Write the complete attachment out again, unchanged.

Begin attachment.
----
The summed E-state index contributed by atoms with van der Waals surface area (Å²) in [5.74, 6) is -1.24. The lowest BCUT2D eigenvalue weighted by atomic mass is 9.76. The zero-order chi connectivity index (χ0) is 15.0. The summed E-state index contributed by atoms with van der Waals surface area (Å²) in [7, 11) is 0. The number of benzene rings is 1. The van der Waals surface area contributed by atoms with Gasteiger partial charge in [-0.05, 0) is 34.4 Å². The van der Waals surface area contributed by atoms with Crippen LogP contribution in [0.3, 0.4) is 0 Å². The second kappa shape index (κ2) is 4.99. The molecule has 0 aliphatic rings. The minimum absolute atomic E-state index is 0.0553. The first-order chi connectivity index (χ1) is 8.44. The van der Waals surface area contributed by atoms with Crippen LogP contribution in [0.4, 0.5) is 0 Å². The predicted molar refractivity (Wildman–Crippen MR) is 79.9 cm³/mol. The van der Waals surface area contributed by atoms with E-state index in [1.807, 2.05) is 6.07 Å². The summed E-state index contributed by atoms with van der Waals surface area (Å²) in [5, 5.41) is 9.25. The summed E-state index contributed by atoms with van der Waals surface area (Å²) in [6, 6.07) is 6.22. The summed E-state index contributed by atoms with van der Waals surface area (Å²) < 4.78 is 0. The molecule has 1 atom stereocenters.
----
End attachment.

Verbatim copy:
The summed E-state index contributed by atoms with van der Waals surface area (Å²) in [5.74, 6) is -1.24. The lowest BCUT2D eigenvalue weighted by atomic mass is 9.76. The zero-order chi connectivity index (χ0) is 15.0. The summed E-state index contributed by atoms with van der Waals surface area (Å²) in [7, 11) is 0. The number of benzene rings is 1. The van der Waals surface area contributed by atoms with Gasteiger partial charge in [-0.05, 0) is 34.4 Å². The van der Waals surface area contributed by atoms with Crippen LogP contribution in [0.3, 0.4) is 0 Å². The second kappa shape index (κ2) is 4.99. The molecule has 0 aliphatic rings. The minimum absolute atomic E-state index is 0.0553. The first-order chi connectivity index (χ1) is 8.44. The van der Waals surface area contributed by atoms with Crippen LogP contribution in [0.4, 0.5) is 0 Å². The predicted molar refractivity (Wildman–Crippen MR) is 79.9 cm³/mol. The van der Waals surface area contributed by atoms with E-state index in [1.807, 2.05) is 6.07 Å². The summed E-state index contributed by atoms with van der Waals surface area (Å²) in [5, 5.41) is 9.25. The summed E-state index contributed by atoms with van der Waals surface area (Å²) in [6, 6.07) is 6.22. The summed E-state index contributed by atoms with van der Waals surface area (Å²) < 4.78 is 0. The molecule has 1 atom stereocenters.